IBM on Tuesday unveiled a new server technology that will dramatically improve performance at the same time slash computing costs for businesses that run their applications and storage on industry-standard, Intel-based servers.
The company's eX5 chipset, announced at the CeBIT industry conference in Hannover, Germany, promises to deliver a reduction in the number of servers required for a given workload by 50 per cent, cut storage costs by 97 per cent, and lower licensing fees by half, according to the company.
According to IBM, the quantum jump in productivity is the result of a $800 million engineering project that delivered a system that uses memory much more efficiently than previous generations of server chipsets, including IBM's X4 technology.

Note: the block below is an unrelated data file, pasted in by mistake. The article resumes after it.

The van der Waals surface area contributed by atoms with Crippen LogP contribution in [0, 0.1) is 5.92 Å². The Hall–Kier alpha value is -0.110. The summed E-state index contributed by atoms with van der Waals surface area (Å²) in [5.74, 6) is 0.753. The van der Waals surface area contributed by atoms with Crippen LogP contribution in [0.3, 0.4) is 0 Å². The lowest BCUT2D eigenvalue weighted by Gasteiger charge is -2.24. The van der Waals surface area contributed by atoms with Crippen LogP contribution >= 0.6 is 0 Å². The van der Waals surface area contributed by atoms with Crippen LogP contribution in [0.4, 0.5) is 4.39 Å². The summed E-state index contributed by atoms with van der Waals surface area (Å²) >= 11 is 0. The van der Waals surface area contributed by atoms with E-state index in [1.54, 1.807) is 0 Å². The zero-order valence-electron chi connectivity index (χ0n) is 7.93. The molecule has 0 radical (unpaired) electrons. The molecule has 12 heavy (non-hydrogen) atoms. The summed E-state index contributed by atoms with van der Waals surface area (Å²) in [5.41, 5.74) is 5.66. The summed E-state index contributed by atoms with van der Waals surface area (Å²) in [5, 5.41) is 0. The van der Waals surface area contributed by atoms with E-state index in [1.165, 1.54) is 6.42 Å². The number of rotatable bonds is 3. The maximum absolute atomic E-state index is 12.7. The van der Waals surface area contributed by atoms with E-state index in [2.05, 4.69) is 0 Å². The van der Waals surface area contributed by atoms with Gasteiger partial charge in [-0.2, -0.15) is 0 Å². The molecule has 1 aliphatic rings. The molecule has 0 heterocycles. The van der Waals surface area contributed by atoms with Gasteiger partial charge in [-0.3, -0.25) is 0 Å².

With eX5 systems do not need to use chip-side memory for speed critical tasks as it allows chips to access extended memory as fast as native memory.
"With independent memory scaling offering 600 per cent more memory than is available across the industry today, and unique, next-generation flash-storage technology, the eX5 portfolio of systems will display economy-altering capabilities," IBM said.
According to the company eX5 systems' ultra-efficient memory use allows for extreme virtualisation to deliver 30-times better database performance as compared with current systems, 99 per cent better performance-per-watt, and the ability for companies to run 78 per cent additional virtual servers at the same licensing cost.